3/10/2012 5:31:20 PM
Parikshit Savjani -
select name,log_reuse_wait_desc from sys.databases
DBCC SHRINKFILE(2, target_size_in_MB) -- (2 is the fileid for tlog file)
Parikshit Savjani (Member since: 1/15/2012 6:38:05 AM)
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This is a wonderful post, and i have been doing this whenever i face this problem of "unable to shrink the tlog file". Just one addition to this, instead of changing to simple recovery, we can take a tlog backup and shrinking the tlog file using dbcc shrinkfile in a Batch. DOing this is in a batch is very important else by the time we do dbcc shrinkfile, there may be transactions being posted which will update the last VLF and hence shrinking wont be possible.
Pls correct me if i am wrong...
also the command is dbcc loginfo and not logfile as specified in the post
Thanks Naginder for correcting the post. I have included your method in the blog post alongwith my comments.
Very well said Parkshit,
As you covered almost everything including the link of Too Many and Too few VLF
could be bad…Appending and adding to the post.
“LOG MANAGER” in SQL Server 2005 is the Brain
for Log files which is smarter, faster than SQL 2000, So. YES, You can
perform one DBCC SHRINKFILE statement to shrink the transaction log file
immediately to 2 virtual log files. You can do this because the SQL Server 2005
log manager creates 2 virtual log files by following the physical disk storage
order. Both of these virtual log files are at the start of the transaction log
When you try to
shrink a transaction log file that has little free space in SQL Server 2005,
you may have to perform an additional log backup operation. The additional log
backup operation truncates the transaction log file to a smaller size.
more details (Ref) - http://support.microsoft.com/kb/907511
One more link I wrote long time back for SQLAUTHORITY.com
How to truncate log file in SQL Server 2005
SQL Server 2005 is quite different from SQL Server 2000. To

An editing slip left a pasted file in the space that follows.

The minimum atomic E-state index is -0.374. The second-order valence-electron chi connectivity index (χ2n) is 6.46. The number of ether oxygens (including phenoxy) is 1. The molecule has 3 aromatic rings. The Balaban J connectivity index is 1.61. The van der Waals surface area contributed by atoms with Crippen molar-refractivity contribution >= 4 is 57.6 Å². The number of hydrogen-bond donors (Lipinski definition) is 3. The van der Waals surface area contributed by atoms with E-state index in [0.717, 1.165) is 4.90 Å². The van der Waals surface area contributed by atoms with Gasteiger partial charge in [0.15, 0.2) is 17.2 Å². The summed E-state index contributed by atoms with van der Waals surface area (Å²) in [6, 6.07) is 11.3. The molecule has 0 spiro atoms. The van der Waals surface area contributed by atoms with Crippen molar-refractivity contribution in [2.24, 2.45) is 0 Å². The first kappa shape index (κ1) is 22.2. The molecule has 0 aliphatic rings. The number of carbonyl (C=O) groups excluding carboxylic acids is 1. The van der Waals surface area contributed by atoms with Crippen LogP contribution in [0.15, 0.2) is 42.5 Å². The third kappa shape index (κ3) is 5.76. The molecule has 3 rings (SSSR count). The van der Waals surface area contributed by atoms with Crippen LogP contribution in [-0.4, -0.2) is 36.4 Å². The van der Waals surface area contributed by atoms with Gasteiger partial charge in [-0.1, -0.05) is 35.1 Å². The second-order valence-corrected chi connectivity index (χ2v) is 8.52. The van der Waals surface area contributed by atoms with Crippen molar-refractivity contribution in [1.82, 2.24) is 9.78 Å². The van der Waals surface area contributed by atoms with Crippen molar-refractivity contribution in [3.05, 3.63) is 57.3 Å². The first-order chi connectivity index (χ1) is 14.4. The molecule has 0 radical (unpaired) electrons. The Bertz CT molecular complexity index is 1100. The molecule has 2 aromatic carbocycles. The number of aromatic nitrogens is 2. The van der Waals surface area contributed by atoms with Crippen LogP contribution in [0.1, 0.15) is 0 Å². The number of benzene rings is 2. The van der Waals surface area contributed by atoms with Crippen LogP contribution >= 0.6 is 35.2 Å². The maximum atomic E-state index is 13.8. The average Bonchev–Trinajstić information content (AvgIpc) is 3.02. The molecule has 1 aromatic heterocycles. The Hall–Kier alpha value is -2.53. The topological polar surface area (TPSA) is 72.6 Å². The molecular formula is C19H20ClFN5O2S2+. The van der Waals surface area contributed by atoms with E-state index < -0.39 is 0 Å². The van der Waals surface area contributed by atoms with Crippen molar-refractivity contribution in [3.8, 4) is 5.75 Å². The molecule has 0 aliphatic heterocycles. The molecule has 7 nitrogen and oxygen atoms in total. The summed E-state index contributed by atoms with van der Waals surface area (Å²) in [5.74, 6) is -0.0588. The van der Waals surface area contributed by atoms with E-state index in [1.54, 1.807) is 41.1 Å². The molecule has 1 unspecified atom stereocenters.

truncate log file is one thing which is different from SQL Server 2000. In SQL
Server 2000, you just use Shrink to whatever file size you like. In SQL Server 2005,
sometime I cannot shrink the log file at all.
Here I want to describe some tricks to truncate log file for a
database in SQL Server 2005. The work environment is MS SQL Server Management
I. Shrink the log file size at the right time
I found out this trick:
Immediately after I use the SSIS package or Import the data to
the database ( highlight the database->Tasks->Import data … ), or Export
the data from the database ( highlight the database->Tasks->Export data …
), I can shrink the log file to the desired size, for example, 1MB. That is,
highlight the database->Tasks->Shrink->Files
set the file size, say, 1MB.
Then, click OK and you are done.
II. Eliminate the log file completely
Sometimes we just do not need the big log file. For example, I
have 40GB log file. I am sure I do not need this log file and want to get rid
of it completely to free up the hard drive space. The logic is
a. Detach the database
b. Rename the log file
c. Attach the database without the log file
d. Delete the log file
Let’s say, the database name is testDev. In the SQL Server
database-> Tasks->Detach..-> Click OK
Go to log file folder -> rename the testDev_log.ldf to be like
Highlight Databases->Attach…-> Click Add -> add the database testDev,
highlight the log file and click the ‘Remove’ button. This means you only
After this is done, you can verify the contents of the attached database and
then delete the log file.
Good to see your comment :) ... its long time we had a call
The only challenge here is, it is not a supported method of Microsoft and it may not work in future versions and hence I would not like to add it to the Blog Post.
If we can achieve the same results by using one of the supported Method then we dont want to promote unsupported methods
Agreed ….As Its important to know what is ‘not supported’ …Ha ha ha ha.
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